The rhythms of calypso and the drone-heavy music of East India were combined to create the energetic musical hybrid, soca, by Trinidad-born vocalist Lord Shorty (born Garfield Blackman). During a 1979 interview with Carnival Magazine, Lord Shorty recalled, "I was trying to find something new because the talk was that calypso was dying, and reggae was the thing....I felt it needed something brand new to hit everybody like a thunderbolt."
Focusing on calypso in the early-'70s, Lord Shorty experimented with altering the rhythm until "introducing" soca with his hit song, "Ïndrani," in 1973. The new rhythm combined the musical traditions of the two main ethnic groups in Trinidad and Tobago. Lord Shorty initially referred to the rhythm as "solka," later explaining, "the 'so' comes from calypso and the 'Kah'" to show the East Indian thing in the rhythm. The name of the rhythm was later changed to "soca" by a musical journalist. Although his early soca recordings utilized instruments, including the dholak, the dhantal, and the mandolin -- associated with East Indian music -- Lord Shorty went towards a more standard instrumentation, including drums and guitar, beginning with his 1975 album, Endless Vibration. Converting to Rastafarianism in 1981, Lord Shorty changed his stage name to Ras Shorty I. He continued to explore new musical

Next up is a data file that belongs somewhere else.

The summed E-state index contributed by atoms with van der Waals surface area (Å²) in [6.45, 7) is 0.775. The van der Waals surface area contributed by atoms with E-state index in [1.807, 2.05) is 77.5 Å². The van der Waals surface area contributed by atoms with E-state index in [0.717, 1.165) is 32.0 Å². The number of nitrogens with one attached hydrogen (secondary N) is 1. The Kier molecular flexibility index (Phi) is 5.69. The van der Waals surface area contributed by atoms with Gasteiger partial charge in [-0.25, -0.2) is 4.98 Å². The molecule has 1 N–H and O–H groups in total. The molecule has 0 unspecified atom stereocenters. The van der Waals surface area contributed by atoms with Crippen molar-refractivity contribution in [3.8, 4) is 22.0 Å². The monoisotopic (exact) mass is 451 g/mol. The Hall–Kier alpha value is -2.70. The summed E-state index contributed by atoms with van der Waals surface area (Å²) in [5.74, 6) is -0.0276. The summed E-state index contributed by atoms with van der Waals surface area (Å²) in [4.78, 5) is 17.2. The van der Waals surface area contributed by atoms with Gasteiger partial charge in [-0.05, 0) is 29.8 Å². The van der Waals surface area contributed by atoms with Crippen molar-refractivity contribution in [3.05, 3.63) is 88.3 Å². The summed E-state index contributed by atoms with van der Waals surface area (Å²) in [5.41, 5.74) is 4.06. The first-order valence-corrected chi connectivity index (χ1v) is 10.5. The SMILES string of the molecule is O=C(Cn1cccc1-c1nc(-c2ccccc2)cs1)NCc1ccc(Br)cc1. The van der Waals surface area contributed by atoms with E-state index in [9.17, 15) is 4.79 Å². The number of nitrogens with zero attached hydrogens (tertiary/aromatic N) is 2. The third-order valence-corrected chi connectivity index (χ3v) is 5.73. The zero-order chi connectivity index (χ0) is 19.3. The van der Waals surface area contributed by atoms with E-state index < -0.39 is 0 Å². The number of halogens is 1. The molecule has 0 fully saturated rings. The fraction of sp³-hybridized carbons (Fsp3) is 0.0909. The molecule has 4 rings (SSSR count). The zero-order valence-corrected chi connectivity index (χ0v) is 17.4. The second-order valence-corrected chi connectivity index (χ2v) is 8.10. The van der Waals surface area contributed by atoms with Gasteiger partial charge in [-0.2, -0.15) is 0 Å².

ground with Love Circle, a band featuring 13 of his children. In the late-'80s, he introduced a new style of music, jamoo, which combined elements of reggae and gospel. ~ Craig Harris